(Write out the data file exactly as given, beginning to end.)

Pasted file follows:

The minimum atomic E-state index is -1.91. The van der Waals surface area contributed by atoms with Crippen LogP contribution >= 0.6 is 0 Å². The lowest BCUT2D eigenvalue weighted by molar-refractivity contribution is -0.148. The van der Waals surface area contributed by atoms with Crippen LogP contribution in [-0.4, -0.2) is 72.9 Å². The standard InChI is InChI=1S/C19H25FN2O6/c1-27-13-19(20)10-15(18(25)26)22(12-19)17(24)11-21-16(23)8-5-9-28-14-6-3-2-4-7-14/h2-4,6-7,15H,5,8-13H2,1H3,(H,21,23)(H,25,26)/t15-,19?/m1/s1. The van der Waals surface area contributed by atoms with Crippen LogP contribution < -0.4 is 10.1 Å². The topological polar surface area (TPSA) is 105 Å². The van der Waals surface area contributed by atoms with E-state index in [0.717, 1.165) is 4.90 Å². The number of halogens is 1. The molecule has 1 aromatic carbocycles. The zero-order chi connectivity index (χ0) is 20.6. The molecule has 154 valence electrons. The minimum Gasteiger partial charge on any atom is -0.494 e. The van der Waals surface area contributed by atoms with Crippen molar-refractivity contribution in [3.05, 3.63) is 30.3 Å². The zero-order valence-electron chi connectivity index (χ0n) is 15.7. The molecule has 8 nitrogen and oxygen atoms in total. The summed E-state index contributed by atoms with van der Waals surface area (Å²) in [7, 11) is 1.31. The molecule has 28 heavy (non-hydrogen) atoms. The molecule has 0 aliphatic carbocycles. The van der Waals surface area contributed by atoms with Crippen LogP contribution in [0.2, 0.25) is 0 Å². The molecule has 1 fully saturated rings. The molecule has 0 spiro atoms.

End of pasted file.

The minimum atomic E-state index is -1.91. The van der Waals surface area contributed by atoms with Crippen LogP contribution >= 0.6 is 0 Å². The lowest BCUT2D eigenvalue weighted by molar-refractivity contribution is -0.148. The van der Waals surface area contributed by atoms with Crippen LogP contribution in [-0.4, -0.2) is 72.9 Å². The standard InChI is InChI=1S/C19H25FN2O6/c1-27-13-19(20)10-15(18(25)26)22(12-19)17(24)11-21-16(23)8-5-9-28-14-6-3-2-4-7-14/h2-4,6-7,15H,5,8-13H2,1H3,(H,21,23)(H,25,26)/t15-,19?/m1/s1. The van der Waals surface area contributed by atoms with Crippen LogP contribution < -0.4 is 10.1 Å². The topological polar surface area (TPSA) is 105 Å². The van der Waals surface area contributed by atoms with E-state index in [0.717, 1.165) is 4.90 Å². The number of halogens is 1. The molecule has 1 aromatic carbocycles. The zero-order chi connectivity index (χ0) is 20.6. The molecule has 154 valence electrons. The minimum Gasteiger partial charge on any atom is -0.494 e. The van der Waals surface area contributed by atoms with Crippen molar-refractivity contribution in [3.05, 3.63) is 30.3 Å². The zero-order valence-electron chi connectivity index (χ0n) is 15.7. The molecule has 8 nitrogen and oxygen atoms in total. The summed E-state index contributed by atoms with van der Waals surface area (Å²) in [7, 11) is 1.31. The molecule has 28 heavy (non-hydrogen) atoms. The molecule has 0 aliphatic carbocycles. The van der Waals surface area contributed by atoms with Crippen LogP contribution in [0.2, 0.25) is 0 Å². The molecule has 1 fully saturated rings. The molecule has 0 spiro atoms.